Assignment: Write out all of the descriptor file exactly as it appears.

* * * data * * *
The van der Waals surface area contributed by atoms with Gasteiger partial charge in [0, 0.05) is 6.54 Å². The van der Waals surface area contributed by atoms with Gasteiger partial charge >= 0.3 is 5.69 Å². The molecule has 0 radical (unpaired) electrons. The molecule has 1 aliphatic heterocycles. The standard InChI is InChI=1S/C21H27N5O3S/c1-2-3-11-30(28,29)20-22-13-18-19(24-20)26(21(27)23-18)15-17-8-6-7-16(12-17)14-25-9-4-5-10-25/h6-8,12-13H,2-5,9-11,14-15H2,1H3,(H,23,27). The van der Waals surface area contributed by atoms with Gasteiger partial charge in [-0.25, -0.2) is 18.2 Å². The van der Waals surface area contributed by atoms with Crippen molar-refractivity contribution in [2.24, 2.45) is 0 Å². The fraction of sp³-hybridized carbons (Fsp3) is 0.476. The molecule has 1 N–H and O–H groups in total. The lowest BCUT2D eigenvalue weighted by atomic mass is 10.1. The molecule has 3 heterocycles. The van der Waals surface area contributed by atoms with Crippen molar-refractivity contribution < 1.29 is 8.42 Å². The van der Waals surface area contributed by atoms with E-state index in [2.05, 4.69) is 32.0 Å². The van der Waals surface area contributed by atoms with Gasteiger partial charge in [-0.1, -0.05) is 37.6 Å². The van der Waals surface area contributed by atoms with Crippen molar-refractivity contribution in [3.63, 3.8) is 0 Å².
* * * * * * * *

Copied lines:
The van der Waals surface area contributed by atoms with Gasteiger partial charge in [0, 0.05) is 6.54 Å². The van der Waals surface area contributed by atoms with Gasteiger partial charge >= 0.3 is 5.69 Å². The molecule has 0 radical (unpaired) electrons. The molecule has 1 aliphatic heterocycles. The standard InChI is InChI=1S/C21H27N5O3S/c1-2-3-11-30(28,29)20-22-13-18-19(24-20)26(21(27)23-18)15-17-8-6-7-16(12-17)14-25-9-4-5-10-25/h6-8,12-13H,2-5,9-11,14-15H2,1H3,(H,23,27). The van der Waals surface area contributed by atoms with Gasteiger partial charge in [-0.25, -0.2) is 18.2 Å². The van der Waals surface area contributed by atoms with Crippen molar-refractivity contribution in [2.24, 2.45) is 0 Å². The fraction of sp³-hybridized carbons (Fsp3) is 0.476. The molecule has 1 N–H and O–H groups in total. The lowest BCUT2D eigenvalue weighted by atomic mass is 10.1. The molecule has 3 heterocycles. The van der Waals surface area contributed by atoms with Crippen molar-refractivity contribution < 1.29 is 8.42 Å². The van der Waals surface area contributed by atoms with E-state index in [2.05, 4.69) is 32.0 Å². The van der Waals surface area contributed by atoms with Gasteiger partial charge in [-0.1, -0.05) is 37.6 Å². The van der Waals surface area contributed by atoms with Crippen molar-refractivity contribution in [3.63, 3.8) is 0 Å².